by ALEXANDRA RETTER
The rocks were perched in nitrogen cases. Winona State University (WSU) geoscience professor and planetary geologist Jennifer Anderson and several of her students had to don white cleanroom suits before entering the room. They were now about to view the rocks from the moon and hear the stories of those who preserve them.
Seeing rocks from the lunar surface at the Johnson Space Center came about as a result of Anderson’s work to study the craters left behind when objects impact a planet’s surface, known as impact craters. She has been part of various research teams that have earned grants from NASA and most recently received funding this fall. She also involves undergraduate students in her studies and has been able to take them to the Johnson Space Center to observe and, in some cases, complete work.
In the research that was mostly recently funded by NASA, Anderson and her colleagues will work to understand the subsurface of the moon and how the materials it is made of are ejected from craters.
High-resolution cameras have allowed for small impact craters on the moon to be studied, and it has been discovered that these craters may have terraces or blocks instead of an expected smooth bowl shape like an ice cream scoop, Anderson shared.
“Maybe these blocks are being formed during the impact process … maybe blocks are beneath the surface, like boulders beneath the surface, and they’re being excavated,” Anderson said.
Researching the lunar surface on a small, detailed scale will contribute to studies of the history of different regions of the moon, as well as work centered on the possibility of establishing human habitats there.
“In terms of human exploration, you can imagine standing on the moon. The odds of getting hit by a rock are small. But if … [an object] hits the surface and sends rocks above the surface that are traveling across the moon surface, it’s going to re-impact the surface. The odds we have a habitat there, and then it sends a wall of rock at us, is statistically much more likely.”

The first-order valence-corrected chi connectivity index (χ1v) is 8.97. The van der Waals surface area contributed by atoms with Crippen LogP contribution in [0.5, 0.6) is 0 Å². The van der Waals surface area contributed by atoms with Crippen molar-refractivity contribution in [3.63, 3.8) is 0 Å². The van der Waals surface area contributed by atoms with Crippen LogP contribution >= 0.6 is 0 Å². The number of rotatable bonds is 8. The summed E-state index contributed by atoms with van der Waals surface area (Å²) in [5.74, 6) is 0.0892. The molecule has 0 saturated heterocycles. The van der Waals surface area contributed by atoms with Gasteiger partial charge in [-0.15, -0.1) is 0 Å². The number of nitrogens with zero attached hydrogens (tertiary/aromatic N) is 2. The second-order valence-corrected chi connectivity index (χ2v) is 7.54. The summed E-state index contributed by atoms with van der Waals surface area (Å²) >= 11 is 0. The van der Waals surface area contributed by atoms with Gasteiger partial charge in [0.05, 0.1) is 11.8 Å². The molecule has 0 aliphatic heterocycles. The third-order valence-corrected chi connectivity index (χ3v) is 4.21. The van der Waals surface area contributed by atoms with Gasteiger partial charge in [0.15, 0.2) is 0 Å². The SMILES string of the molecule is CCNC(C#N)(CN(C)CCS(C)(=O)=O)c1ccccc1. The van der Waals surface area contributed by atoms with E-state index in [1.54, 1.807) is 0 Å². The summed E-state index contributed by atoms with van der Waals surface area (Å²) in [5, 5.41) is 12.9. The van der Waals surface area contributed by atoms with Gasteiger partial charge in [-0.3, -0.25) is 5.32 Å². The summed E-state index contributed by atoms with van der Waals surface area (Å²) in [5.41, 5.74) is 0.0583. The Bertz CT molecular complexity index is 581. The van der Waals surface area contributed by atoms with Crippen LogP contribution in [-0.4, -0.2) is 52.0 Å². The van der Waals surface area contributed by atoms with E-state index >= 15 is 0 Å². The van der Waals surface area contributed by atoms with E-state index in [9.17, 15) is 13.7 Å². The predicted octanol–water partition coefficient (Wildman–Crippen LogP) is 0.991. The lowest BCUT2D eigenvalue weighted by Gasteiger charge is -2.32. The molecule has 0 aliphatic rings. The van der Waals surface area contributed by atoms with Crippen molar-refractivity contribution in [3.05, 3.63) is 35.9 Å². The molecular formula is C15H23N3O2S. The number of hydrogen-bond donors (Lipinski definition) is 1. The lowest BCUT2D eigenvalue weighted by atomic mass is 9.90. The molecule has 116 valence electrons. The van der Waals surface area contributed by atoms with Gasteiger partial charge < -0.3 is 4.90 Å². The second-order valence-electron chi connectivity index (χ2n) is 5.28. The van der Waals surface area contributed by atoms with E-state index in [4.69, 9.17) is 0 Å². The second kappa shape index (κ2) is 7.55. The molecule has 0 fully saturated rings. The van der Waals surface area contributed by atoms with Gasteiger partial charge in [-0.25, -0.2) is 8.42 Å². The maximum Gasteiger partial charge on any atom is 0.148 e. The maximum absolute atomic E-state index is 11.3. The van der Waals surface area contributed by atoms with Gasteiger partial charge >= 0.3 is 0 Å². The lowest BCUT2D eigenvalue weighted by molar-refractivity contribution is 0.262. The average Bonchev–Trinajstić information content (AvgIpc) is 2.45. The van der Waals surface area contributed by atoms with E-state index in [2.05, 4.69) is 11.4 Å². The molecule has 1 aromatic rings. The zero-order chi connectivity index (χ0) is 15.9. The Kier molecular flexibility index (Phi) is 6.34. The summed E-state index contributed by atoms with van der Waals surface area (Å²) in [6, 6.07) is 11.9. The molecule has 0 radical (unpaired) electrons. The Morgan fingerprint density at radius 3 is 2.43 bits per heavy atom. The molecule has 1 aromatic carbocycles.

Anderson said that when the grant application was submitted, she was not sure she and her colleagues would earn the funding.
“The scientists who reviewed the proposals agreed that not only the work we’re doing is fundamental, but we’re the group who can do the work,” Anderson shared.
Undergraduate students have been a key part of that group, she added. The students hired to work in her lab assisted with data analysis and image processing, for instance. The funding would not have been received if NASA did not believe they could complete such work, she noted.
“I point that out to our students all the time, because I grew up in a small town in Wisconsin,” Anderson stated. “I dreamt of working with NASA … We all dream of things like that. We may think, ‘I’m at a state university in a rural county.’ You may not think you can do things like this, but students are capable of doing this.”
When they visit the Johnson Space Center, the students learn what being a scientist is truly like, seeing the scientific process in action with all the setbacks that may arise when an experiment is not quite working out, Anderson said. “I think we have an idea of what NASA looks like from movies. It doesn’t look like that … when mistakes are made or things go wrong, it can take days to figure out what went wrong,” she shared.
Those observations, in addition to completing work in her lab, may help them realize they can be a scientist, too, Anderson said. “It breaks down the idea that scientists are strange, smart people in rooms,” she explained.
Anderson has been fascinated by the night sky since around the time she was in first grade. As a child growing up in Wisconsin, she built a telescope, studied the stars and read “Cosmos.” By the time she was in high school, she knew she wanted to study astronomy and help science teachers perfect their craft. She also knew that to accomplish these goals, she would need to earn a Ph.D.
She began by earning an undergraduate degree at the University of Minnesota. While there, she considered what within the vast realm of space piqued her interest and recognized that the answer was planets. She then studied geology so she could understand Earth before learning about other planets’ geology.
When it came time to apply to graduate programs, she received a call from a professor at Brown University. They asked if she would be interested in researching impact craters. She said that at the time she got the call, she would have studied any topic related to space. She told the professor yes, and she was off to Rhode Island to earn her master’s degree and Ph.D.
Anderson wanted to return to Wisconsin or Minnesota after the years of work it took to earn her Ph.D. She conducted a job search in that area and ultimately found her way to WSU, where she is now in her 16th year as a professor.
She teaches courses in geology, elementary education and astronomy. She also advises students who are earth science teaching majors.
“The short answer was that it is kind of a convoluted, accidental path I followed, but I’m glad to be here,” Anderson shared. “I’m glad to be here, and I’ve met some amazing people. And I’m so glad that the funding has started to come in more reliably for me and students at Winona State.” Like many professors, she said, “We love what we learn about, even if it’s our own little piece of nature or history, and it helps us teach better if we stay active in our research.”
Anderson brings her scientific perspective to many aspects of her life. “I approach my whole world from the lens of running different experiments and throwing out things that don’t work and bringing in new ideas,” she said.